An Ontario doctor became the first COVID-19 case in one of India’s biggest cities — and now she’s trapped in that country with her two-year old son, who has also tested positive for the novel coronavirus.
Nazia Syed, who works as a physician at Mackenzie Richmond HIll Hospital, left for Lucknow, India to visit her family in the beginning of March, before the coronavirus pandemic hit.
She felt ill shortly after arriving and then tested positive for COVID-19, becoming the first case in her hometown of nearly three million people.
Syed remained alone in quarantine at a government-run hospital for nearly two weeks before finally being allowed to leave.
“Living in that institution in a small room for 11 days was difficult, but this is, like, terrible,” she said.
“I was hoping once I was out that would be it, but it’s just been one thing after the other.”
She finally reunited with her husband, son and her in-laws, who had to get tested as a precautionary measure.
That’s when they found out that her two-year-old son, Haider had tested positive — along with her mother-in-law and her father-in-law.
“I’m devestated,” said Syed. “I feel guilty; I feel responsible for all of this.
“I’m scared, as well.”
Syed says their treatment since Haider tested positive on Sunday has been ‘terrible,’ since there’s a strong stigma surrounding the virus in India.
“It was quite dirty, there was feces on the bed sheets, there were mosquitos and rats,” said Syed.
Syed adds that hospital staff were even hesitant to treat or interact with them.
“We were just locked up from outside, literally somebody put a lock on the outside of the door and they were leaving,” said Syed.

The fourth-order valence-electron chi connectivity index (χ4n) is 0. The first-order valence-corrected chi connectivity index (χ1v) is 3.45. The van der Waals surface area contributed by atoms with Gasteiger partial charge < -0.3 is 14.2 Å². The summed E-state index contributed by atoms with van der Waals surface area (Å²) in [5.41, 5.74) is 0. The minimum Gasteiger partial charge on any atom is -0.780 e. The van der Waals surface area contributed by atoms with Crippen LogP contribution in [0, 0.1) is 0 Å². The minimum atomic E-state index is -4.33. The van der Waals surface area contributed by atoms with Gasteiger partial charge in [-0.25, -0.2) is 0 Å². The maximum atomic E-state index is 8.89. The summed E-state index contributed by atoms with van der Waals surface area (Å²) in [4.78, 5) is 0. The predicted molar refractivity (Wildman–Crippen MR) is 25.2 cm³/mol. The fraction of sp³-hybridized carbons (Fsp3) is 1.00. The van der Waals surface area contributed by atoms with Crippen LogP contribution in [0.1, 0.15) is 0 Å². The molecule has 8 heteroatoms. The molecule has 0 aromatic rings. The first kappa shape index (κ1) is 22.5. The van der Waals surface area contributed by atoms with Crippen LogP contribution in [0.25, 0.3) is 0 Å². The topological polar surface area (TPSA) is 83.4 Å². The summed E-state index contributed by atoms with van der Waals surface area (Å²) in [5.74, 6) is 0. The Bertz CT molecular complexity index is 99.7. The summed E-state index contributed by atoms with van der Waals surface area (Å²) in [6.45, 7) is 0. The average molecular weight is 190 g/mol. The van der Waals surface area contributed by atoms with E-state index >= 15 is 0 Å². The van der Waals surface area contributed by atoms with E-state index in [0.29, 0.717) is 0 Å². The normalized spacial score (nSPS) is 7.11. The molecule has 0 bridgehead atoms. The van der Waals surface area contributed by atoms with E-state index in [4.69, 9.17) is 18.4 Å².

“We asked for water and we asked for breakfast and they just said ‘stay away, stay away,'” said Syed. “It was very inhumane.”
Syed adds that she and her son are in quarantine at a better facility, away from her husband and other family members.
Now, she’s concerned of how they’ll be treated moving forward.
“It’s not the doctors,” added Syed. “It’s the higher administration that are impulsive and they don’t bother to inform you about anything, there’s no rational discussion.”
Prime Minister Justin Trudeau announced in late March that the Canadian government was working with airlines to repatriate citizens abroad, including thousands in India.
Syed said her family won’t get on those flights until her son has been given a clean bill of health.
She adds that Lucknow’s regulations require two tests with negative results to get the all-clear.
But after that, she’ll need help getting out of the country immediately.
“My main aim is to try and get out as soon as possible, back to Canada,” she said,
She believes it’ll be a difficult task with the lack of flights coming to and from Canada and India possibly maintaining its lockdown.
Syed said she plans to reach out to Global Affairs Canada as soon as her son starts feeling better and hopes they’ll provide some assistance.
Global Affairs Canada has told Global News “we wish to remind Canadians outside the country who are directly impacted by COVID-19 that they are eligible to apply for the Emergency Loan Program for Canadians Abroad to facilitate their return to Canada and to cover basic essential needs while they work towards their return.
“Each application will be assessed according to their specific situation and needs.”
It adds that there are currently 26,757 Canadians registered with the Registration of Canadians Abroad in India and that it has helped 744 Canadians and permanent residents return.
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